Sundowning or Sundown Syndrome affects some people who have a form of Alzheimer’s disease or dementia. This happens around sundown when these folks get confused and agitated and it can sometimes last to the night. It can prevent those with dementia from sleeping well and I can make them more likely to wander putting stress on caregivers.
Sundowners syndrome happens to nearly 20% of all Alzheimer’s patients. They may be feel more forgetful, confused, agitated, anxious and restless during this time. They may pace the floor, become combative or yell.
Sundowning is typically caused by a cluster of nerves that keeps the body on a 24 hour clock. Chemical changes in the brain due to Alzheimer’s or dementia could cause these patients to receive a different chemical changes during sundown. These symptoms can increase if the patient feels pain, has suffered poor nourishment, may have severe constipation, excessive medications, infection or disrupted sleep.
The best way to combat this type of symptom is to create more activity for the patient during the day and provide a healthy diet. Limiting caffeine and sugar during the morning and planning an early dinner can help put the patient more in line for an easier bedtime. Encouraging exercises and discouraging daytime naps may also help.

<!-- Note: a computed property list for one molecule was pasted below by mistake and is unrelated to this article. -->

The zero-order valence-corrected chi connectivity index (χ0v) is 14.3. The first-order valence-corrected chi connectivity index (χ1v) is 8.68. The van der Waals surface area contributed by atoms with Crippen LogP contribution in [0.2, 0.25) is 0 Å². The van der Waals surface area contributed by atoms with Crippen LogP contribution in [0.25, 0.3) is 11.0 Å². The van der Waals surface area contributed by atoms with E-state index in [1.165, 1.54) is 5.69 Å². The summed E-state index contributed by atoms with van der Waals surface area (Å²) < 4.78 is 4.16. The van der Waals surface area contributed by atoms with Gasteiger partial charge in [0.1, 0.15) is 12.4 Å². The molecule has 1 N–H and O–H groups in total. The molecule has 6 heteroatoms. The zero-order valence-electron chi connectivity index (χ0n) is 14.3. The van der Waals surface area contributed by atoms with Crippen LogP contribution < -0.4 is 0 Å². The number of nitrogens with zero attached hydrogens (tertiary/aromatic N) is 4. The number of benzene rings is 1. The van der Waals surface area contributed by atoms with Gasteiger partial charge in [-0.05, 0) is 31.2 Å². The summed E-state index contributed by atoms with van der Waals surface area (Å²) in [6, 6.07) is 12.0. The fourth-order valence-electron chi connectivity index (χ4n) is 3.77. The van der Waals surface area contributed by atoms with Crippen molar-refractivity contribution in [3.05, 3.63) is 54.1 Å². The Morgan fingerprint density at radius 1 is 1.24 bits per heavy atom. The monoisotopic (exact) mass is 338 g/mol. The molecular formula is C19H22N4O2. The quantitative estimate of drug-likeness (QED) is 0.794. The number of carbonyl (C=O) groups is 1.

Sticking to a schedule is also very helpful or for those suffering from sundowners syndrome. Try to avoid making any changes in a daily routine and keep the the room bright and light around sundown so that the body is not tricked into thinking the sun is going down and it is nighttime.
A healthy memory care facility also can ease stress on this type of patient and eventually provide comfort and familiarity. Patients in a memory care facility will often times have caregivers that will make note of triggers for a sundowner syndrome patient. Keeping a journal of these activities prior to the event can prevent a lot of the symptoms from spiking around sundown.